Uxor, the ideal bride in the Main Fountain

In the cycle of the twelve months of the year, carved by Giovanni and Nicola Pisano in 1278 on the Main Fountain of Perugia, May is represented by an uxor (latin term for wife) riding a horse and followed by an elegant medieval knight.

The lady of May is holding a hawk on her left arm, and a whip in her right one. The man has three roses for his wife: the scene represents the symbolic language of the age of chivalry and courtly love (amor cortese).

The two figures carved in the marble in the lower basin of the monument, remind to the atmosphere of a courtly wedding, as in the Middle Ages it was usual for the wedding party to parade through the streets of the city, with the bride on horse at the head of the procession.
The parents, the relatives and the friends followed the bride to her new residence: the house of the family of her husband.

The panels dedicated to the months of August and January represent two figures of wives helping in everyday activities, including work in the fields, such as the lady of August that is shown in the panel collecting figs with her husband.

In April and May, months of springtime, the uxor takes on the ideal role of a bride, whereas the function of the medieval woman has shifted more towards the domestic sphere, in the panels representing August and January.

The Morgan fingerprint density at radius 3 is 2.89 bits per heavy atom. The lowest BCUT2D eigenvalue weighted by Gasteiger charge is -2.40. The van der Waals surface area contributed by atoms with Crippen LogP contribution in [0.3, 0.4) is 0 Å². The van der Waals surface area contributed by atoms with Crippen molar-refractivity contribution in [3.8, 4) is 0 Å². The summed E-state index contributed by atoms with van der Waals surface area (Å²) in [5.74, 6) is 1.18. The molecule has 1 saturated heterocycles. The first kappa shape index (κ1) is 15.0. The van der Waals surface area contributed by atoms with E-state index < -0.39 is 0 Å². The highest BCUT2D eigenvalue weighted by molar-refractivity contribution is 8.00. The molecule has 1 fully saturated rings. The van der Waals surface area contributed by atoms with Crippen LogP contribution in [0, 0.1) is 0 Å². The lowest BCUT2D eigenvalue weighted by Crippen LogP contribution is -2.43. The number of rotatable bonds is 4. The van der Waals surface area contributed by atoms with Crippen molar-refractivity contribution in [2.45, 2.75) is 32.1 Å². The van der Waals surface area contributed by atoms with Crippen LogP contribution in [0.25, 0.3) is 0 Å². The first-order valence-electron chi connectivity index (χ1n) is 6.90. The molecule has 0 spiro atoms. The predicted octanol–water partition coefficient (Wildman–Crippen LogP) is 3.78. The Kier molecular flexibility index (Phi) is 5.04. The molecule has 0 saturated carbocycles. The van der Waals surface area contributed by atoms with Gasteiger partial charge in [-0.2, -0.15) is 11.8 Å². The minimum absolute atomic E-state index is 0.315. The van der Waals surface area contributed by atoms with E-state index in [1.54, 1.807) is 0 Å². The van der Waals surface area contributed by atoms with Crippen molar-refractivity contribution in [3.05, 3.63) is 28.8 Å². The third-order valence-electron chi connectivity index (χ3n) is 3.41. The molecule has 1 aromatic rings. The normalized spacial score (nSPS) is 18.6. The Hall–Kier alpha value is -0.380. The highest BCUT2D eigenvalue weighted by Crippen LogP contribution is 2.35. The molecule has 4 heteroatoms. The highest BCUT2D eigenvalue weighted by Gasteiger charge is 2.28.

The month of August is represented by a matured wife

In perfect accord with the passing of time, the uxor in the panel dedicated to August is represented by a flowered and matured woman.  She is no longer the young and immature bride as depicted in April and May. The lady in the panel of January is aged, because the winter month represents the changeover from the old to the new year, when nature is at rest, when husband and wife are sitting near the fireplace, eating bread and meat and drinking water and wine. The Zodiac sign is Aquarius. The woman depicted in this month looks close to the end of life, next to death, but at the same time she represents a symbolic time  awaiting the dawn of spring season,  anticipating the rebirth of a new life.

Antonella Bazzoli
The article is part of the research  “Chi dice acqua dice donna”  by A. Bazzoli, edited in “Medioevo”, Year 13 N. 6,  June 2009